Liberals, in Korea, have been claiming that Free Trade Agreements with the EU, Chile, ASEAN and the U.S. are hurting Korea.
However, the Korean trade statistics show a vastly different reality. The Chuson Ilbo posted a decent article analyzing these trade statistics. The article, however, fails to detail the effects of FTAs on consumer prices. Invariably, FTAs, also, lead to a decrease in consumer prices, thus, a decrease in inflation.
The article notes, in part, that:
From July last year, when the Korea-EU FTA went into effect, until November, exports to the EU rose 14.8 percent compared to the same period a year earlier in terms of products that saw tariff reductions, the Korea International Trade Association says.
Total exports to the EU declined 8.5 percent over the same period, but that was due to a 30 percent drop in shipments of electronics products and ships in the wake of the European fiscal crisis. Electronics and ships were subject to zero tariffs even before the FTA between the two sides, “so the FTA played a key role in cushioning the shock as seen in the 50 percent increase in EU investment in Korea during the second half of last year,” according to Myung Jin-ho at KITA.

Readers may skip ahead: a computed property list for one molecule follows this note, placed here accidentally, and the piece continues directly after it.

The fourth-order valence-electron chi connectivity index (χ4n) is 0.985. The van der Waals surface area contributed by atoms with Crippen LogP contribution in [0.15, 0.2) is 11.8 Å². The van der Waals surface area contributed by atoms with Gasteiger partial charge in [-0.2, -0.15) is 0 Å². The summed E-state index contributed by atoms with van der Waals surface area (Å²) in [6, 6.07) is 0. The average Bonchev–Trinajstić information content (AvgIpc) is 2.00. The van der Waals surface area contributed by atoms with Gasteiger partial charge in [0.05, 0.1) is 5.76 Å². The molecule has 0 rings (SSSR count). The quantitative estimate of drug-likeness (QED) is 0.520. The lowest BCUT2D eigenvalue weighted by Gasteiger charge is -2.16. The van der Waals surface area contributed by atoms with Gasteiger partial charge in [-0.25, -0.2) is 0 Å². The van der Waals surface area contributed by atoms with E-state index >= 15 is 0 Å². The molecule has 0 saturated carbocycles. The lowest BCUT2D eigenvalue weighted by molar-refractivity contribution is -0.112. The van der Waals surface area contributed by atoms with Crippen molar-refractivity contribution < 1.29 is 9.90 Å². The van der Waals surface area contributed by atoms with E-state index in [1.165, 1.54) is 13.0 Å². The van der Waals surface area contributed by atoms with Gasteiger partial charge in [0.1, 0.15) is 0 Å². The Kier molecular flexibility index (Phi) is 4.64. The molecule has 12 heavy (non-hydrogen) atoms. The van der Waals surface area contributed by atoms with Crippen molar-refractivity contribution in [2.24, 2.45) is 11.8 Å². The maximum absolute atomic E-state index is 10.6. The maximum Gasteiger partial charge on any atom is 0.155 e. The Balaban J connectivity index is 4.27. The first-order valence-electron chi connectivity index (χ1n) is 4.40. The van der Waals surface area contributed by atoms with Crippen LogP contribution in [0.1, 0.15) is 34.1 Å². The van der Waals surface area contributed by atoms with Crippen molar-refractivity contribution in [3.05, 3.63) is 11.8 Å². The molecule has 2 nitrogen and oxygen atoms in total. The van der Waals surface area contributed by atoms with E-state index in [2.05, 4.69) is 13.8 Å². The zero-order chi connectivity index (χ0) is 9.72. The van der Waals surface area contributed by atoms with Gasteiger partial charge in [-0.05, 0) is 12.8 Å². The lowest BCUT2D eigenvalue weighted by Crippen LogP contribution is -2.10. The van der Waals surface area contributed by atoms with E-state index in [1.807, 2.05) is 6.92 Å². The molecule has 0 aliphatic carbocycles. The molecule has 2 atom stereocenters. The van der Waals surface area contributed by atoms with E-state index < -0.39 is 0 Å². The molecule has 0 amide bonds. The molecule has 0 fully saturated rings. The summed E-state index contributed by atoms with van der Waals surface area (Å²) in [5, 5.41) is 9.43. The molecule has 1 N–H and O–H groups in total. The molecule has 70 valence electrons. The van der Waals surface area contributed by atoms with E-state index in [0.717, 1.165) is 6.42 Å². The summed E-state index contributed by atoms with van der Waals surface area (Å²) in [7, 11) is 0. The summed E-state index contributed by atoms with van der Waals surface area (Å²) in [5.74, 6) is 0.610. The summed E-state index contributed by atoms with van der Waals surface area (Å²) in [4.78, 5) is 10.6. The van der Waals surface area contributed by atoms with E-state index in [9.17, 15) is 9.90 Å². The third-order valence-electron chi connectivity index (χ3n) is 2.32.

The FTA with Chile was sealed in 2004, and bilateral trade surged from US$1.85 billion the year before to $7.17 billion in 2010. Exports to the South American country rose a whopping 462 percent, while imports from Chile grew 218 percent. Excluding copper, which accounts for around 70 percent of imports from the country, Seoul has achieved a trade surplus every year, rising from $200 million in 2003 to $1.7 billion in 2010.
The average tariff rate of Korean exports to Chile was 6 percent before the FTA but fell to 2.9 percent in the first year the deal went into effect and dropped even further to 0.5 percent last year.
According to a Foreign Ministry report last year on the concrete economic effects of FTAs, Korea’s trade with Chile, Singapore, the EFTA, ASEAN and India in 2010 stood at $153.9 billion, leading to a trade surplus of $18.8 billion for Korea. That accounted for 17.3 percent of Korea’s total trade volume and 39 percent of its overall trade surplus.
Compared to pre-FTA days, Korea’s trade with those groups rose 60 percent, while the trade surplus increased 168 percent.
The full article may be found at: What are the Benefits of Korea’s FTA?
- KORUS FTA: Impacts on Trade & Investment for Korea and the States (Guest Post by NerdWallet Journalist)
- How post-FTA Wholesale and Retail Markets Work in Korea
- Opportunities for Australian and New Zealand Business in Korea
- Positive Effects of Korea-EU FTA on Korean Car Brands? No Says Korean Car Lobby
- South Korea Begins 7th Round of Negotiations with China on Free Trade Agreement
- Korean Free Trade Agreements In Effect, Under Negotiation and In Consideration by the Korean Government